Note that the above operations are performed in runtime and the compression method is selected dynamically. Also note that for each image, only samples of pixels may be scanned to determine whether the image contains “real life “content or “artificial content”.

FIG. 5 is a flow diagram illustrating a method for compressing a virtual desktop image according to one embodiment of the invention. Note that method 500 may be performed by processing logic which may include software, hardware, or a combination of both. For example, method 500 may be performed system 200 of FIG. 2. Referring to FIG. 5, at block 501, one or more pixels of at least a portion of an image (e.g., a virtual desktop image) are selected. At block 502, a score is calculated for each selected and one or more of its surrounding pixels, using the techniques set forth above. At block 503, an average score for the selected pixels is calculated. At block 504, a compression method and/or compression rate are selected for the image based on the average score and at block 505, the image is compressed using the selected compression method and/or compression rate.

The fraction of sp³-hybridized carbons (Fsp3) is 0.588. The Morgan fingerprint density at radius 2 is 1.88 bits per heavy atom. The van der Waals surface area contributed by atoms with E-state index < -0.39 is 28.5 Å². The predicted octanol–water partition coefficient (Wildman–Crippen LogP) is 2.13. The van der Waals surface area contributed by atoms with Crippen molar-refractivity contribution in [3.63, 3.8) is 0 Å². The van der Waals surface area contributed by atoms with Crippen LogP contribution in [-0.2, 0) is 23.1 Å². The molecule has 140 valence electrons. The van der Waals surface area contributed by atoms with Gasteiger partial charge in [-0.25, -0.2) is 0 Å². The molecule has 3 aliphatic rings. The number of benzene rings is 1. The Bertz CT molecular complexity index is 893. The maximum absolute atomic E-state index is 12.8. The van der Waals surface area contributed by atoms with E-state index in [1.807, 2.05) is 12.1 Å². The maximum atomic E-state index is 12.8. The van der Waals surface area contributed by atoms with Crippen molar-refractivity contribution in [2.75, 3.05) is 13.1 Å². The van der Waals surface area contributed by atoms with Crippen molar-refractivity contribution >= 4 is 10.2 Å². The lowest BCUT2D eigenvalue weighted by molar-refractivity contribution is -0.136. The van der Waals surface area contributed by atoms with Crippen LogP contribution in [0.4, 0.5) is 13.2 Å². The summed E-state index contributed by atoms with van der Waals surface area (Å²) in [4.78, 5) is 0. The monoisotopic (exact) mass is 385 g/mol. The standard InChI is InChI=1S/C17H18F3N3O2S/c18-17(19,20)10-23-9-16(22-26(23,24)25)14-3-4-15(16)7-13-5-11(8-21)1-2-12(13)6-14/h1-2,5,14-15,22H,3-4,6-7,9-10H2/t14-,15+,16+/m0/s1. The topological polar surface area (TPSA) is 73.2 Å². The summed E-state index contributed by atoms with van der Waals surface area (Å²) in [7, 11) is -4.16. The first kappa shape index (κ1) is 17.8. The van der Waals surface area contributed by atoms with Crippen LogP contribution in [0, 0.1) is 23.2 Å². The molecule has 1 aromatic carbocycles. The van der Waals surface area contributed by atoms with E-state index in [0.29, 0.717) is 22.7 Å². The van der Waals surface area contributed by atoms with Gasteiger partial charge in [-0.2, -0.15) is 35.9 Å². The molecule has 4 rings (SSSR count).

FIG. 6 is a flow diagram illustrating an example of a method for rendering a virtual desktop according to another embodiment of the invention. Note that method 600 may be performed by processing logic which may include software, hardware, or a combination of both. For example, method 600 may be performed by any of rendering agents 112-113 of clients 101-102 of FIG. 1. Referring to FIG. 6, at block 601, a stream of data objects is received from a remote server over a network. Each data object represents a snapshot of a virtual desktop image which is generated and compressed within a virtual machine of the remote server. At block 602, for each data object, processing logic identifies a compression method and/or compression rate used to compress the data object, which may be transmitted within the data stream (e.g., metadata). At block 603, processing logic decompresses the data object using a decompression method corresponding to the identified compression method. At block 604, the decompressed data object is then rendered into a virtual desktop image representing a local desktop but executed from the remote server.